THE NATIONAL Anti-Corruption Commission (NACC) may be merged with the Public Sector Anti-Corruption Commission (PACC) as part of a reform plan to increase efficiency, the chairman of the National Reform Council's panel on counter-corruption and malfeasance Pramon Sutheewong said yesterday.
Pramon said the panel has proposed that the number of NACC members be raised from nine to 11 and be selected from various sectors of professionals and that members serve a six-year term.
They also proposed making the PACC independent from a bureaucratic system or merging the NACC with the PACC, he said.
Under the merger plan, the panel also proposed that check and balance mechanisms be set up for independent agencies to ensure transparency.
To avoid lengthy court procedures, a specialised court to hear corruption cases is proposed, he said. The specialised court would be a two-tier system with courts of first instance and appeal, plus they would adopt an inquisitorial system.
An inquisitorial system is a legal set-up where the court or a part of the court is actively involved in investigating the facts of the case. In this system, a defendant would not enjoy in dubio pro reo - the principle that a defendant may not be convicted by the court when a doubt about his/her guilt exists.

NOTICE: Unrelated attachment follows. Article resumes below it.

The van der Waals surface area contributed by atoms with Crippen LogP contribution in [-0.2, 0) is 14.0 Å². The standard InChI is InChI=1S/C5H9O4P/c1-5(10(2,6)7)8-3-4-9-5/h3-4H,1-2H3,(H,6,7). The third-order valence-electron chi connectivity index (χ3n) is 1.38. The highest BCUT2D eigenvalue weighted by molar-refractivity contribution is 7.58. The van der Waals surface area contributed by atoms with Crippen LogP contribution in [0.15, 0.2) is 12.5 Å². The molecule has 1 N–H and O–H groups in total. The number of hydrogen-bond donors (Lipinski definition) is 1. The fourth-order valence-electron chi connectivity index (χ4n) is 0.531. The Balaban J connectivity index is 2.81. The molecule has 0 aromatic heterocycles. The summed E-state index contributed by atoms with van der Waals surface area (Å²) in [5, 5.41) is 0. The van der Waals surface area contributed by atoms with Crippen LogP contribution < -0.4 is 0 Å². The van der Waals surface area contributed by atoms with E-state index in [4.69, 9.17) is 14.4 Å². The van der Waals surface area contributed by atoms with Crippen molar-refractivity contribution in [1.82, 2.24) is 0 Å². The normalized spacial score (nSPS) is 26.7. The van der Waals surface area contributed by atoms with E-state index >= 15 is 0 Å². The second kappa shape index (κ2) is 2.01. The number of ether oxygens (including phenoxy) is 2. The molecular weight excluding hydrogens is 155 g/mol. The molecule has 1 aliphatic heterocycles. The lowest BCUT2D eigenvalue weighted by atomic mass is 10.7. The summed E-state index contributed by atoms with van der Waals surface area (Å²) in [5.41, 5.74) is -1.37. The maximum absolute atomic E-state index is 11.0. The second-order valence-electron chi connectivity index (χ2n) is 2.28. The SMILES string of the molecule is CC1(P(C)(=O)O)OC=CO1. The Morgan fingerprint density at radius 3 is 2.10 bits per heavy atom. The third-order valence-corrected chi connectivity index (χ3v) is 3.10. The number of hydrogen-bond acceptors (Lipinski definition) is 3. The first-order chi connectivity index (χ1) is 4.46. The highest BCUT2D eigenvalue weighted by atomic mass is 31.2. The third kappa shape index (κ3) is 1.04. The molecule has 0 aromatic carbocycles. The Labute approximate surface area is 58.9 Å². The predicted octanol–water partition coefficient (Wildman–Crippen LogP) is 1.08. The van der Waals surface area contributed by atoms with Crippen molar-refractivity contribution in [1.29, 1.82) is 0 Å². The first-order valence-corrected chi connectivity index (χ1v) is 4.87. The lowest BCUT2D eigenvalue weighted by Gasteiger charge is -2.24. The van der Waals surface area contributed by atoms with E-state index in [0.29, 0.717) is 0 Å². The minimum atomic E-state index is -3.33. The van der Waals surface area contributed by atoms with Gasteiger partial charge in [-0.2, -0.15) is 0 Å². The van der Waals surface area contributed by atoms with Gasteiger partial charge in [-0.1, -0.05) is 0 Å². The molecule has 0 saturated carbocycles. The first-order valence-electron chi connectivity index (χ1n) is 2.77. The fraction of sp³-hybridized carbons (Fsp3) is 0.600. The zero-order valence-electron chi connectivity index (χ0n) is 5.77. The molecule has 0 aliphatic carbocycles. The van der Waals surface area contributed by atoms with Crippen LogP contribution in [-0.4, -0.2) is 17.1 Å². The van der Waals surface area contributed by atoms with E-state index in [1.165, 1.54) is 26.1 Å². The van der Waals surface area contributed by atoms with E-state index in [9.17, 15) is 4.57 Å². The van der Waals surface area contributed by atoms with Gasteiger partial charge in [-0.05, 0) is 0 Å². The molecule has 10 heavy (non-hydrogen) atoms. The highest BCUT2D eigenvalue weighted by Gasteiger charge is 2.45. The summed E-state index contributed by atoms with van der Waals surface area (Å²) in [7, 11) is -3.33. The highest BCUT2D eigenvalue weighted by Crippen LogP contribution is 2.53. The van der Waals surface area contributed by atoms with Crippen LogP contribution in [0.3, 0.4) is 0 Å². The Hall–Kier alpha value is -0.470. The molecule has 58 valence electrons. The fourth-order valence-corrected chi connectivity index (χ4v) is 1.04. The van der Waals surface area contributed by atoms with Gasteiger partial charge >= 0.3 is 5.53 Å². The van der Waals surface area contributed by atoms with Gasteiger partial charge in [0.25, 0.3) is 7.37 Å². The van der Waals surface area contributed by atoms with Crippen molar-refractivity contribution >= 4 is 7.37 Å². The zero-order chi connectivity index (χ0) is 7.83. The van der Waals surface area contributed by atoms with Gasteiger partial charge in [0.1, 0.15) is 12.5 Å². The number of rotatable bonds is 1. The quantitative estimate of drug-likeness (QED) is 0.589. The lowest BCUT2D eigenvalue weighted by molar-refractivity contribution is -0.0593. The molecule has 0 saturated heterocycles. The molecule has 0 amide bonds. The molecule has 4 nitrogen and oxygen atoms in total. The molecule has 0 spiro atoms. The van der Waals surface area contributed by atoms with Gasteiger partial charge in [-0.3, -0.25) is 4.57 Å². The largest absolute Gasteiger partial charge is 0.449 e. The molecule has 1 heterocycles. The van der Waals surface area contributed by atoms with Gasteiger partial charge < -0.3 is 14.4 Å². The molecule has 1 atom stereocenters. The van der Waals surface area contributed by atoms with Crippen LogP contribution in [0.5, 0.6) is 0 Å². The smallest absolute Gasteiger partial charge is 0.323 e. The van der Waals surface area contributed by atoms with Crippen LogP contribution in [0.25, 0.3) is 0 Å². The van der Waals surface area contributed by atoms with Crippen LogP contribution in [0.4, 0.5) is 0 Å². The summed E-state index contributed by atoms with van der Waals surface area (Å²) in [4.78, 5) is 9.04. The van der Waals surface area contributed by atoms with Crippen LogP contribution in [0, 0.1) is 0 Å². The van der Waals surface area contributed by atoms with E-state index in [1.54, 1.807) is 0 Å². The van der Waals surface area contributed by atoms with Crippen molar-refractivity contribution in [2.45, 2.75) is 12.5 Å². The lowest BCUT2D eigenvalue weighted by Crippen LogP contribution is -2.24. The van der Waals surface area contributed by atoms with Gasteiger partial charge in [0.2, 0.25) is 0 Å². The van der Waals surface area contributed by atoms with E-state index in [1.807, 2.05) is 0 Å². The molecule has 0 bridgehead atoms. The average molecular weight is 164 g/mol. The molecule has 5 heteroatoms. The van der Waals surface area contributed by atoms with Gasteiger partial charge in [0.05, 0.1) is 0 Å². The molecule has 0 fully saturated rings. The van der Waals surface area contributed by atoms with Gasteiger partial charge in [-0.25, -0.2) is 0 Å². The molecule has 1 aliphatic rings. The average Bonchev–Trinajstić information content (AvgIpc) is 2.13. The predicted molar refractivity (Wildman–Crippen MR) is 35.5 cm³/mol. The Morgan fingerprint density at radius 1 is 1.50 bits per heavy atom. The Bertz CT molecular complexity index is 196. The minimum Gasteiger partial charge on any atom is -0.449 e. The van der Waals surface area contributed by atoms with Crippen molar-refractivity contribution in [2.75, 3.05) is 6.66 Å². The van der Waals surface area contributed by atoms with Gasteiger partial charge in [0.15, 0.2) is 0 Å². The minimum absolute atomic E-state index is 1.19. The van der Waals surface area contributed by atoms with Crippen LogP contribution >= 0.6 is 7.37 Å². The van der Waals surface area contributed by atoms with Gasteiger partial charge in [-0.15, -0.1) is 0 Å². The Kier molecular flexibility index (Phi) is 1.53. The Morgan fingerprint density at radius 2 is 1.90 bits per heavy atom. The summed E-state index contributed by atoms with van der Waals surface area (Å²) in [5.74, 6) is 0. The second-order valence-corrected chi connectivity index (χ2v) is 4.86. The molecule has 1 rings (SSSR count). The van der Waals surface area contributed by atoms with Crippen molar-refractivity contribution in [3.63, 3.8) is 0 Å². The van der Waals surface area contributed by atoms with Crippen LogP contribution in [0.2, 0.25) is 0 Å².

Pramon said the reform plan, tabled to the National Legislative Assembly for deliberation, also allows greater public participation by encouraging tip-offs and public watch against graft.
Under the proposal, a coordinating body would be set up to ensure agencies such as the NACC, PACC, the Anti-Money Laundering Commission and Office of the Ombudsman reduce overlapping corruption inquiries and increase efficiency.
As part of preventive moves, the panel proposed that the Public Information Disclosure Act 1997 be amended so that members of the public can access public information without having to file a petition seeking access.
The panel also proposed that relevant laws on procurement of materials and hiring for state agencies be amended to cover state enterprises, local administrative bodies and other new state agencies.
Members of the public would be allowed to take part in investigations and punishment of bribe takers and receivers. An anti-graft fund to encourage the public to participate in anti-graft work would also be set up.
Instilling Thais with morality is also part of the anti-corruption plan. A campaign titled "Thais are not corrupt" would be launched among target groups including youngsters, civil servants, state officials, politicians, businessmen, media, civil society and the general public.
Every school would be given a special anti-corruption curriculum that try to stop children cheating, becoming corrupt and sticking to good values when they grow up.